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Early Developments (1803 – 2000)

(1803) Congressional Act of 1803 passed in response to a fire that did extensive damage in Portsmouth, New Hampshire. That fire overwhelmed local and state resources and forced residents to ask for federal aid for the first time.

(1806) San Francisco hit by earthquake.

(1871) Chicago burns in a fire widely attributed to a cow knocking over a lantern.

(1945) As a young man anxious to help in the war effort, Martin Sternberg joins the American Red Cross in New York City. He was given a part-time job to send and receive messages to soldiers on Teletype (TTY) machines in the Military Welfare Unit. Little did he dream that those machines would become a standard household item for thousands of deaf people a quarter of a century later.

(1961) Hurricane Carla strikes Texas

(1964) Earthquake strikes Juneau, Alaska.

(1965) Hurricane Betsy hits Florida and New Orleans

(1968) Weather News Service for Deaf begins in St. Louis.

(1969) Hurricane Camille, a Category 5 storm makes landfall on the Mississippi Gulf Coast.

(1970) TTY News service begins in Washington, D.C. Houston inaugurates its TTY weather service.

(1971) TTYs are installed in Dallas and Los Angeles law enforcement departments to receive emergency calls from deaf citizens. San Fernando earthquake rocked Southern California.

(1972) Two lives were saved because someone used a TTY to get aid. St. Louis transmits news stories from UPI wire feeds. Indianapolis starts its own weather service. Hurricane Agnes slams Mid-Atlantic causing widespread damage.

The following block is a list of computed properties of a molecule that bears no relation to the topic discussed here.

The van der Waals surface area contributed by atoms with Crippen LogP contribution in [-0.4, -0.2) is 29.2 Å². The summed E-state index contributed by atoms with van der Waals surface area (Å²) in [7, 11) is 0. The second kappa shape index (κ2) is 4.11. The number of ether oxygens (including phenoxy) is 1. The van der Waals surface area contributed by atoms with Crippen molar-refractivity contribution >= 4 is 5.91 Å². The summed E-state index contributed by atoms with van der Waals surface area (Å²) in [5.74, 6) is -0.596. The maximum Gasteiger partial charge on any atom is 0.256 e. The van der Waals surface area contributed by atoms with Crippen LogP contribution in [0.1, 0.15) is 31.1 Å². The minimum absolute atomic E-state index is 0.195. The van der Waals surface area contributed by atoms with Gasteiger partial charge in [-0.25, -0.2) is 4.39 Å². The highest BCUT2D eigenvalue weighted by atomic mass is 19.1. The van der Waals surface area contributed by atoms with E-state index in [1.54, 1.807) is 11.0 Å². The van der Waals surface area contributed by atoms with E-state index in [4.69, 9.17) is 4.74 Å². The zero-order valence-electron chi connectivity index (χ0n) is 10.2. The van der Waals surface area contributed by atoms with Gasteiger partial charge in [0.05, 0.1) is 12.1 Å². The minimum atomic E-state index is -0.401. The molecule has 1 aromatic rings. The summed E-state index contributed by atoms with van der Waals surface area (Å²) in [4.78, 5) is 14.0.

(1979) President Carter signs executive order creating the Federal Emergency Management Agency (FEMA)

(1980) After a long dormancy, Mount St. Helens erupted in southwest Washington State, killing 57 people and destroying 250 homes.

(1983) In response to the downing of KAL Flight #007 over Russia airspace due to an apparent navigational error, President Reagan ordered the military to make the Global Positioning System (GPS) network available to all Americans.

(1990) The first President Bush signs the Americans with Disabilities Act (ADA), which forbids discrimination based on disability in government services, including 9-1-1 emergency services.

(1991) TDI works with Toni Dunne, ADA Chair of the National Emergency Number Association (NENA) to educate public safety professionals on accessibility issues in 9-1-1.

(1994) Under a grant from DOJ, TDI develops training kits, Emergency Access Self Evaluation (EASE), for training public safety personnel on how to recognize and handle incoming TTY calls at 9-1-1 centers.

(1997) TDI study analog TTY access through digital wireless networks to 9-1-1 systems.

(1998) National Association of the Deaf (NAD) forms NAD 9-1-1 / Emergency Warning Systems Committee to address concerns about accessible emergency warning systems for severe weather conditions or natural disasters. Several small towns in Midwest distribute pagers to deaf citizens for tornado and severe weather warnings.

(2000) The FCC mandates increased accessibility of video programming to viewers with hearing and vision disabilities during local emergencies. VITAC introduces REACT, an emergency news captioning service to help newscasters comply with new FCC regulations. The Weather Channel begins 20 hours of captioning on its all-weather cable television network.